25 people were signed up to speak, including business owners, workers, and advocates on both sides of the wage debate. One speaker said that making the public wait two hours before being able to comment is rude. Another said that trying to make a motion on this before hearing comments was disrespectful to the public.
It was said by one business owner that Councilmember Cydney Moore’s plan of “right of private action,” which would allow employees to sue business owners for non-compliance with the wage increase, is bad policy. Outreach to business owners has been tiny, and most other business owners seem to have heard nothing of it.
One business owner said that tips should be factored into any minimum wage discussion, since his bartenders and wait staff can easily make an additional $40-$60/hour in tips. Another person said she had worked at a restaurant with a lunch buffet, and tipping was rare and meager, and the tips had to be split with other restaurant staff. It hardly made for a robust living wage. One speaker said that tipping culture is unpatriotic. It came to us from the European aristocracy and is unamerican. He said we should abolish it, rather than relying on it and basing our laws on it.
Another commenter urged council to raise the minimum wage without doing any further study. They said families need financial stability, regardless of the size of business they work for. Someone else said a wage increase would negatively impact the vibrancy of our business community, who are contributing to our tax revenue as well as driving tourism to the city. One said that this was a particularly bad time to raise wages, as there is an imminent economic downturn.
On another topic, one person said that downtown businesses have seen a decrease in crime since moving the homeless encampment further away, and thanked council for their action on that.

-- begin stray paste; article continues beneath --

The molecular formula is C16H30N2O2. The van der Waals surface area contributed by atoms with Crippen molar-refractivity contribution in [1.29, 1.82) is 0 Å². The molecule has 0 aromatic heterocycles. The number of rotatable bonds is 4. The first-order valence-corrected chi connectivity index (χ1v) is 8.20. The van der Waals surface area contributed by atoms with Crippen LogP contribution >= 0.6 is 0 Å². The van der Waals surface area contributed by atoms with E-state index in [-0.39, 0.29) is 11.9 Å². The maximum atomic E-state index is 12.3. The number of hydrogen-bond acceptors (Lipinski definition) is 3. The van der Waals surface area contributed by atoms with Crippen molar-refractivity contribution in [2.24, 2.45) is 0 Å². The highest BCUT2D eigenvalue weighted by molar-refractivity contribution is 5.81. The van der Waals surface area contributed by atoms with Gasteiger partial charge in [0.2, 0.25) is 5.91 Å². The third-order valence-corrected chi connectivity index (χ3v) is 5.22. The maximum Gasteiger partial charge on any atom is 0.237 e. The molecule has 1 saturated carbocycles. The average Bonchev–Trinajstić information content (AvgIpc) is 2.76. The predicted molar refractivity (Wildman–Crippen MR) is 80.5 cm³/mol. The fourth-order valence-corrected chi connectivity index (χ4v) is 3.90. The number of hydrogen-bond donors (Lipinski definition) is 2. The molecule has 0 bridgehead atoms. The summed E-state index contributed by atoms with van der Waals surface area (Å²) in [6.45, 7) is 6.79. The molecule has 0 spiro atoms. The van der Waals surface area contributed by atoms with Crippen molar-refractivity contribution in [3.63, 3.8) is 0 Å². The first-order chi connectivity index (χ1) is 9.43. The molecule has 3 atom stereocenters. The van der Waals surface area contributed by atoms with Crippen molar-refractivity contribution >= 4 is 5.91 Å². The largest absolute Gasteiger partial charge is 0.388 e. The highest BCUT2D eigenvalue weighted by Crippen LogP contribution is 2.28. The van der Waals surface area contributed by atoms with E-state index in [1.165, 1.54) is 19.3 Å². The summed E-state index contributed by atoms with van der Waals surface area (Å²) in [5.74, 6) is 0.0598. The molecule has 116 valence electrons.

No Action Taken on Minimum Wage
Finally, after a few public hearings and other business items, council returned to the minimum wage discussion. This time, Councilmember Jimmy Matta amended Councilmember Cydney Moore’s earlier motion, including language that takes into account the recommendations of the Burien Economic Development partnership (BEDP) rather than just relying on the county’s legislation. Matta said a wage increase without thorough small business outreach would unfairly impact business owners who don’t speak English as their first language, most of whom are unaware that a minimum wage is being considered.
Councilmember Moore was incensed that her original motion was changed so much by the amendment, and argued that it wasn’t allowed. This was thoroughly discussed, and finally a majority vote decided to move the motion forward as amended. Moore spoke a further 5 minutes on the newly amended motion, expressing her deep disappointment that this does not take any substantial action.
At last, a vote on the main motion was taken, and votes against Jimmy Matta’s proposal for minimum wage came from Cydney Moore, Sarah Moore, Hugo Garcia and Stephanie Mora.
However, the motion to direct the city manager to bring back a draft ordinance will likely be discussed again at an upcoming meeting.
As the meeting ran for around four hours, the final agenda items were tabled for a future meeting. Mayor Sofia Aragon nearly adjourned the meeting without council voting on the items that had public hearings earlier in the night. After a reminder by Deputy Mayor Kevin Schilling that the vote was required, council voted and each item was approved.
View full video of the council meeting here.